Study Describes Mechanics of Dispersant Adsorption at Oil-Water Interface


Oil in the wake of a boat. (Photo credit: NOAA Gulf Spill Restoration)

Scientists are trying to develop more stable, safer dispersants.  Carnegie Mellon researchers examining the chemical interaction of Tween 80 (a primary component in typical dispersants) at the point where oil and water meet have characterized dispersants behavior in variable test environments. They observed reorganization, irreversible adsorption, and high values of surface elasticity. The researchers discuss these and other results in terms of their impacts on oil spill response measures.  They published their findings in the January 2013 issue of Langmuir: Interfacial Tension Dynamics, Interfacial Mechanics, and Response to Rapid Dilution of Bulk Surfactant of a Model Oil−Water-Dispersant System.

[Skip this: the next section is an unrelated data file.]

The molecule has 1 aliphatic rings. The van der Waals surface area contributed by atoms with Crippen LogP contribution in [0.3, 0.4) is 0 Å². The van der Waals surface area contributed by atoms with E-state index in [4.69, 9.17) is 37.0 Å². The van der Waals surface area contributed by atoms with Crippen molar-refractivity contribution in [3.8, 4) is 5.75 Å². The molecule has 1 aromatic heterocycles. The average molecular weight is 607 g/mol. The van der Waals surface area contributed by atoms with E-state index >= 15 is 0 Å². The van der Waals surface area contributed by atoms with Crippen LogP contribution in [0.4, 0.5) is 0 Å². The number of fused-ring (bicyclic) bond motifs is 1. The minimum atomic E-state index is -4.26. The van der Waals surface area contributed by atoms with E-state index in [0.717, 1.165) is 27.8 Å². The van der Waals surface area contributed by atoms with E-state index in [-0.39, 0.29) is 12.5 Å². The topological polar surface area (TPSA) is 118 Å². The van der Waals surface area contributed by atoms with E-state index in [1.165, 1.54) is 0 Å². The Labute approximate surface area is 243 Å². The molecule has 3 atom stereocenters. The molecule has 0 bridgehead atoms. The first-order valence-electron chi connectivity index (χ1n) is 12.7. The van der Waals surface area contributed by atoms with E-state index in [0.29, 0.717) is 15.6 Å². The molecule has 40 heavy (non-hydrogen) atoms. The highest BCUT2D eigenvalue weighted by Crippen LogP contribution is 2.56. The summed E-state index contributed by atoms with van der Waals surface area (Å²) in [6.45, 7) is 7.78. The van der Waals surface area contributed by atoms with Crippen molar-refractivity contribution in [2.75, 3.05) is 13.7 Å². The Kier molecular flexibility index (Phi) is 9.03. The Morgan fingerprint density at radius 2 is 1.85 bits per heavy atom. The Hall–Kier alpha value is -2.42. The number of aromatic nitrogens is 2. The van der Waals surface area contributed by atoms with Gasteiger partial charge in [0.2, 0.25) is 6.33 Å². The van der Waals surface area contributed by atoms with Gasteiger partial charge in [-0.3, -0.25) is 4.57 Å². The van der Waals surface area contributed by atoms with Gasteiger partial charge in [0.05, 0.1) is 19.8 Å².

The usefulness of dispersants is their ability to help oil stay broken up in small particles so that bacteria have a longer time to eat it, despite the reduction of dispersant concentration as it mixes with the ocean and its use under varying water conditions. Understanding the “more complex adsorption processes where application conditions include step changes in concentration” is critical knowledge that affects decisions about dispersant application. To do this, scientists used Tween 80 as a dispersant proxy, along with squalane and artificial sea water, to develop a model to better track and measure the mixing of oil and water and the stability of that mixture.

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